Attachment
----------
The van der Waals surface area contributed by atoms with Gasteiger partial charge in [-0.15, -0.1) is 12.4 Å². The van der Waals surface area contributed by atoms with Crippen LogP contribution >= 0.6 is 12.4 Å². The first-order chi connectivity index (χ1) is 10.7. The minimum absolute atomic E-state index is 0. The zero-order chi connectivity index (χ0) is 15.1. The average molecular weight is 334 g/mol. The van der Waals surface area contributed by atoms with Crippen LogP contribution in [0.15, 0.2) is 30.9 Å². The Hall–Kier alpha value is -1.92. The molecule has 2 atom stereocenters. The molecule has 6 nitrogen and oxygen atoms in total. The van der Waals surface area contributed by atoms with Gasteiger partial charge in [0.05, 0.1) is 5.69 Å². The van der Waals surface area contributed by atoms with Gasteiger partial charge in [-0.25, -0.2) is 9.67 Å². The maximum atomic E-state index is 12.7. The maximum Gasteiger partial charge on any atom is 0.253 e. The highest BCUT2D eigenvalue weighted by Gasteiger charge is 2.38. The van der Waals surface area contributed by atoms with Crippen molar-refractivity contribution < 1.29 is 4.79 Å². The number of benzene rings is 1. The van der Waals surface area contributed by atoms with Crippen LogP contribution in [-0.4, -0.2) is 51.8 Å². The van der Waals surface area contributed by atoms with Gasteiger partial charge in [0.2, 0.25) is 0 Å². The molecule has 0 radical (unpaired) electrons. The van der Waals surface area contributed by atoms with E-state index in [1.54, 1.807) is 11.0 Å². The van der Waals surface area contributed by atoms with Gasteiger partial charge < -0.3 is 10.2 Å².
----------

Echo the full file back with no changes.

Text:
The van der Waals surface area contributed by atoms with Gasteiger partial charge in [-0.15, -0.1) is 12.4 Å². The van der Waals surface area contributed by atoms with Crippen LogP contribution >= 0.6 is 12.4 Å². The first-order chi connectivity index (χ1) is 10.7. The minimum absolute atomic E-state index is 0. The zero-order chi connectivity index (χ0) is 15.1. The average molecular weight is 334 g/mol. The van der Waals surface area contributed by atoms with Crippen LogP contribution in [0.15, 0.2) is 30.9 Å². The Hall–Kier alpha value is -1.92. The molecule has 2 atom stereocenters. The molecule has 6 nitrogen and oxygen atoms in total. The van der Waals surface area contributed by atoms with Gasteiger partial charge in [0.05, 0.1) is 5.69 Å². The van der Waals surface area contributed by atoms with Gasteiger partial charge in [-0.25, -0.2) is 9.67 Å². The maximum atomic E-state index is 12.7. The maximum Gasteiger partial charge on any atom is 0.253 e. The highest BCUT2D eigenvalue weighted by Gasteiger charge is 2.38. The van der Waals surface area contributed by atoms with Crippen molar-refractivity contribution < 1.29 is 4.79 Å². The number of benzene rings is 1. The van der Waals surface area contributed by atoms with Crippen LogP contribution in [-0.4, -0.2) is 51.8 Å². The van der Waals surface area contributed by atoms with Gasteiger partial charge in [0.2, 0.25) is 0 Å². The molecule has 0 radical (unpaired) electrons. The van der Waals surface area contributed by atoms with E-state index in [1.54, 1.807) is 11.0 Å². The van der Waals surface area contributed by atoms with Gasteiger partial charge < -0.3 is 10.2 Å².